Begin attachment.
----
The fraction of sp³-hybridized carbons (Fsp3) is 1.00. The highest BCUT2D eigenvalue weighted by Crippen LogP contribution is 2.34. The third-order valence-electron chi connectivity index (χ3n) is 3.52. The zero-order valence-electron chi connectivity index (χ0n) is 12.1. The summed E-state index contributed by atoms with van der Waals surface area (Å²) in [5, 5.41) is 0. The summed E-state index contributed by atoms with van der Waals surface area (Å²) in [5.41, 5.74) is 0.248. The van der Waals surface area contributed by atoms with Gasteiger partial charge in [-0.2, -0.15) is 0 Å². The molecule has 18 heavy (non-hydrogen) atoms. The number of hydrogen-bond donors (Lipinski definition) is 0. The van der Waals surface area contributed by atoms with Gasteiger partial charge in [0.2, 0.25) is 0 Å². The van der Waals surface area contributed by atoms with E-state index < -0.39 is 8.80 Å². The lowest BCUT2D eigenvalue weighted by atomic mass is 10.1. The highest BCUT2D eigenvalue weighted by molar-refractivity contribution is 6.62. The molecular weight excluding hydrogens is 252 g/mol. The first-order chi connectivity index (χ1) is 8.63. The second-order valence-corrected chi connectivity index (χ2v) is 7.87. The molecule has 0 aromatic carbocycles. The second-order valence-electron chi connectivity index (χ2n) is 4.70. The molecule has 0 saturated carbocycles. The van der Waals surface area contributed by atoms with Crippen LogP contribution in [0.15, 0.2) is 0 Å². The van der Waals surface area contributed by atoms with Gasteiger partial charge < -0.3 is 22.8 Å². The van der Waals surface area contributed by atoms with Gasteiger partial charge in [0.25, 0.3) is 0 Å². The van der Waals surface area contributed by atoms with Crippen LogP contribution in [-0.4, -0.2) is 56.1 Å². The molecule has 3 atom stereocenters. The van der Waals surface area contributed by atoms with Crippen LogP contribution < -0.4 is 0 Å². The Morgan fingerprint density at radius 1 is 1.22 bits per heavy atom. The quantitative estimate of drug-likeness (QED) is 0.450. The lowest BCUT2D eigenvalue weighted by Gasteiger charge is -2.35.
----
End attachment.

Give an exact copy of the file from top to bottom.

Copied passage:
The fraction of sp³-hybridized carbons (Fsp3) is 1.00. The highest BCUT2D eigenvalue weighted by Crippen LogP contribution is 2.34. The third-order valence-electron chi connectivity index (χ3n) is 3.52. The zero-order valence-electron chi connectivity index (χ0n) is 12.1. The summed E-state index contributed by atoms with van der Waals surface area (Å²) in [5, 5.41) is 0. The summed E-state index contributed by atoms with van der Waals surface area (Å²) in [5.41, 5.74) is 0.248. The van der Waals surface area contributed by atoms with Gasteiger partial charge in [-0.2, -0.15) is 0 Å². The molecule has 18 heavy (non-hydrogen) atoms. The number of hydrogen-bond donors (Lipinski definition) is 0. The van der Waals surface area contributed by atoms with Gasteiger partial charge in [0.2, 0.25) is 0 Å². The van der Waals surface area contributed by atoms with E-state index < -0.39 is 8.80 Å². The lowest BCUT2D eigenvalue weighted by atomic mass is 10.1. The highest BCUT2D eigenvalue weighted by molar-refractivity contribution is 6.62. The molecular weight excluding hydrogens is 252 g/mol. The first-order chi connectivity index (χ1) is 8.63. The second-order valence-corrected chi connectivity index (χ2v) is 7.87. The molecule has 0 aromatic carbocycles. The second-order valence-electron chi connectivity index (χ2n) is 4.70. The molecule has 0 saturated carbocycles. The van der Waals surface area contributed by atoms with Crippen LogP contribution in [0.15, 0.2) is 0 Å². The van der Waals surface area contributed by atoms with Gasteiger partial charge < -0.3 is 22.8 Å². The van der Waals surface area contributed by atoms with Gasteiger partial charge in [0.25, 0.3) is 0 Å². The van der Waals surface area contributed by atoms with Crippen LogP contribution in [-0.4, -0.2) is 56.1 Å². The molecule has 3 atom stereocenters. The van der Waals surface area contributed by atoms with Crippen LogP contribution < -0.4 is 0 Å². The Morgan fingerprint density at radius 1 is 1.22 bits per heavy atom. The quantitative estimate of drug-likeness (QED) is 0.450. The lowest BCUT2D eigenvalue weighted by Gasteiger charge is -2.35.